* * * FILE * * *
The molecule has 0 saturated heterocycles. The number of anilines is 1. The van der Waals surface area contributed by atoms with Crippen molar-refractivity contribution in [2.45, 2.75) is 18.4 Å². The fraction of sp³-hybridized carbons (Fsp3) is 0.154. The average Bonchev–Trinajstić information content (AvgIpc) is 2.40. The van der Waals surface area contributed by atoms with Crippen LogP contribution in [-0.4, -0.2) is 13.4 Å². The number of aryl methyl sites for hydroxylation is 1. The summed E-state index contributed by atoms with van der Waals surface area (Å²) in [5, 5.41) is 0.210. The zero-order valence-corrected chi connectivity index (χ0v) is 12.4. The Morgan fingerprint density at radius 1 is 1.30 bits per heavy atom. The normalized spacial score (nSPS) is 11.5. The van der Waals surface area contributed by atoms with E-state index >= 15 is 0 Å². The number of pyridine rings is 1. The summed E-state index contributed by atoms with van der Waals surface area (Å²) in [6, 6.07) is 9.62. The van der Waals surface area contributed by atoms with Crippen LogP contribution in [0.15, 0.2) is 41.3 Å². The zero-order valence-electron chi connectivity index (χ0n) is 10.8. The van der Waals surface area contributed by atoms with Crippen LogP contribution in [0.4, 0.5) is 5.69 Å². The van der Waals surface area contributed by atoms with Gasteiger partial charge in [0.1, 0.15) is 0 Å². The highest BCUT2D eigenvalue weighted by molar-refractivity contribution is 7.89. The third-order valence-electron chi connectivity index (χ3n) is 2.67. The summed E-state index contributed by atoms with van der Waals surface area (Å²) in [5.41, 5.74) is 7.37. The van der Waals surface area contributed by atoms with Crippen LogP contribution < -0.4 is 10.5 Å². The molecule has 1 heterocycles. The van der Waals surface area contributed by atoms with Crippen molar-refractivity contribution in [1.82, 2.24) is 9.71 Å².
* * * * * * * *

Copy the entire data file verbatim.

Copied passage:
The molecule has 0 saturated heterocycles. The number of anilines is 1. The van der Waals surface area contributed by atoms with Crippen molar-refractivity contribution in [2.45, 2.75) is 18.4 Å². The fraction of sp³-hybridized carbons (Fsp3) is 0.154. The average Bonchev–Trinajstić information content (AvgIpc) is 2.40. The van der Waals surface area contributed by atoms with Crippen LogP contribution in [-0.4, -0.2) is 13.4 Å². The number of aryl methyl sites for hydroxylation is 1. The summed E-state index contributed by atoms with van der Waals surface area (Å²) in [5, 5.41) is 0.210. The zero-order valence-corrected chi connectivity index (χ0v) is 12.4. The Morgan fingerprint density at radius 1 is 1.30 bits per heavy atom. The normalized spacial score (nSPS) is 11.5. The van der Waals surface area contributed by atoms with E-state index >= 15 is 0 Å². The number of pyridine rings is 1. The summed E-state index contributed by atoms with van der Waals surface area (Å²) in [6, 6.07) is 9.62. The van der Waals surface area contributed by atoms with Crippen LogP contribution in [0.15, 0.2) is 41.3 Å². The zero-order valence-electron chi connectivity index (χ0n) is 10.8. The van der Waals surface area contributed by atoms with Crippen LogP contribution in [0.4, 0.5) is 5.69 Å². The van der Waals surface area contributed by atoms with Gasteiger partial charge in [0.1, 0.15) is 0 Å². The highest BCUT2D eigenvalue weighted by molar-refractivity contribution is 7.89. The third-order valence-electron chi connectivity index (χ3n) is 2.67. The summed E-state index contributed by atoms with van der Waals surface area (Å²) in [5.41, 5.74) is 7.37. The van der Waals surface area contributed by atoms with Crippen LogP contribution < -0.4 is 10.5 Å². The molecule has 1 heterocycles. The van der Waals surface area contributed by atoms with Crippen molar-refractivity contribution in [1.82, 2.24) is 9.71 Å².